The Job of the Tree Warden
We are lucky in Forncett to have a Tree Warden. The Tree Warden Scheme had its origin in the early 1980s; before that time, no-one thought it necessary to extend particular protection to trees. It grew rapidly though after The Great Storm in 1987 when around 15 million trees were lost. Trees are of course, a precious and vital part of our environment; for the economy, helping the climate, providing rich habitat and enhancing the landscape.
A Tree Warden is appointed by the Parish Council. He or she will be knowledgeable and have an enthusiasm for the subject. He might also be a bit of an opportunist, always having an eye open for sites which could be suitable for trees. Our Tree Warden is Bob Hosea and he has agreed to be interviewed.
The first question I asked Bob was did the role involve a great deal of walking? Bob replied that he doesn't cover great distances although his patch is a sizeable one, being 4.15 square miles. From this area though, private land and gardens are excluded. He has usually planned a section of highway or public land to survey and he finds looking at hedgerows and trees so naturally interesting that he is not aware of fatigue.
'What', I asked Bob, 'are your main duties?' Before outlining these, Bob gave me some background to the way in which his role here in Forncett has developed. Several years ago, South Norfolk District Council gave the tree wardens 'independence' and so they formed the 'South Norfolk Tree Wardens Forum', funded principally by Bussey's car group. Annual meetings, workshops and forums are held and new saplings purchased. Bob does still report to and work with the Parish Council however. His role entails keeping an eye on trees in trouble. He responds to requests to assess the health of a tree and if they pose a risk will make a report. Finding fresh opportunities to plant trees is a further very important task.
'Do we have many 'veteran' trees?' was my next question. A veteran oak would be at least 3 metres 77 cms in girth, measured a metre above the roots, whereas a veteran birch would have a girth of a metre and a half and would be 150 years old. An oak classified as ANCIENT would have to be at least 400 years old. Bob replied that trees that satisfy these requirements probably exist on private land and in gardens. One such is an oak in a field nearly opposite Church Farm on Low Road, before the bend leading to Long Stratton. It is a relic however, killed by a fire caused, it is said, by schoolchildren in the 1980s. The fire was tackled by firemen and nowadays it is hollow, picturesque, with an exciting window carved in the trunk and measuring a stupendous 6 metres girth at least. This is an approximate measurement, on the low side if anything. Before this very sad incident this Forncett landmark would have been standing for at least five centuries. The biggest living veteran in Norfolk is 6.64m in girth at Dunston Hall, a Giant Sequoia.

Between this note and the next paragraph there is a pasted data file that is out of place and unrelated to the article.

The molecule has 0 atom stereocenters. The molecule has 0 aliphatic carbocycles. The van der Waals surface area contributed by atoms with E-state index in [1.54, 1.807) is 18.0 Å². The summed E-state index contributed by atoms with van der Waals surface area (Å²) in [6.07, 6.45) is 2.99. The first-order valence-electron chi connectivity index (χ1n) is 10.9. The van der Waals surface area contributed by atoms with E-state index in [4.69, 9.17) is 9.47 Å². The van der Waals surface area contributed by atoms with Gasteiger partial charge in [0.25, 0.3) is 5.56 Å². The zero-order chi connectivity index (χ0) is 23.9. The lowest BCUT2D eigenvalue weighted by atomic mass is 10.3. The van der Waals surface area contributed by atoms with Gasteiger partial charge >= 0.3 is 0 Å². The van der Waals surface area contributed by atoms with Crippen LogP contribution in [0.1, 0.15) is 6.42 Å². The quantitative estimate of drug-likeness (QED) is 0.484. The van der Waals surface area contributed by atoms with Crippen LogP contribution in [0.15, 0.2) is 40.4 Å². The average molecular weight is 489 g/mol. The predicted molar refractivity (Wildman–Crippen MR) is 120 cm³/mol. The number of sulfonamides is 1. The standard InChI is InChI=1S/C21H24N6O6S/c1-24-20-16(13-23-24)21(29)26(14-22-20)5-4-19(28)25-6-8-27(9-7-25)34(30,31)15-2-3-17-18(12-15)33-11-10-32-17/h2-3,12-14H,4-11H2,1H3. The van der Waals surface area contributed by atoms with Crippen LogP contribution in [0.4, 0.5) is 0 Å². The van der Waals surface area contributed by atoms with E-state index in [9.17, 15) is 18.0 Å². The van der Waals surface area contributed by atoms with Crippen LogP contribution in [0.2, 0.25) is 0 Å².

'Which trees are best suited to Norfolk conditions?' I asked. The reply to this was that 5,000 years ago Norfolk was covered in broadleaved woodland. Trees flourish here, but those that are allowed to reach full height and maturity are often found to be oak, lime, hornbeam, ash, hazel and maple.
'How many trees have you personally planted?' One of the tasks Bob is charged with is to persuade landowners to allow him to plant trees on their land. For example, there is a lovely stand of trees running alongside the road from Long Stratton into Forncett as far as the houses on the old CPS fuels site: Dick Barnes extended permission for this. Other sites include a half a kilometre of footpath on Becky and Andrew Ryan's farm on which hundreds of sapling hedgerow and trees were planted by a large group of village volunteers under Bob's direction. Another site on which Bob planted oak trees, is further along Low Road on land belonging to the Burridges and a little further on, within St. Mary's Church precincts, a line of mixed lime and hornbeam with some oaks interspersed. A further responsibility for the Tree Warden, Bob told me, is the after-care essential for the newly planted saplings. Altogether, this new planting would number some hundreds of new, climate helping, habitat providing, landscape enhancing trees!
'Were there' I wondered, 'any laws protecting trees?' 'Certain trees', Bob told me, 'are subject to Tree Preservation Orders'. The drawback of this legislation, however, is that developers can infringe the order as the fine they would pay would not be a sufficient deterrent.
Trees are a much loved and valued part of our landscape. They help us breathe, they store large amounts of carbon, they mitigate flood and improve the soil. One oak tree can support thousands of species. Tree wardens do a wonderful job so thank you Bob.
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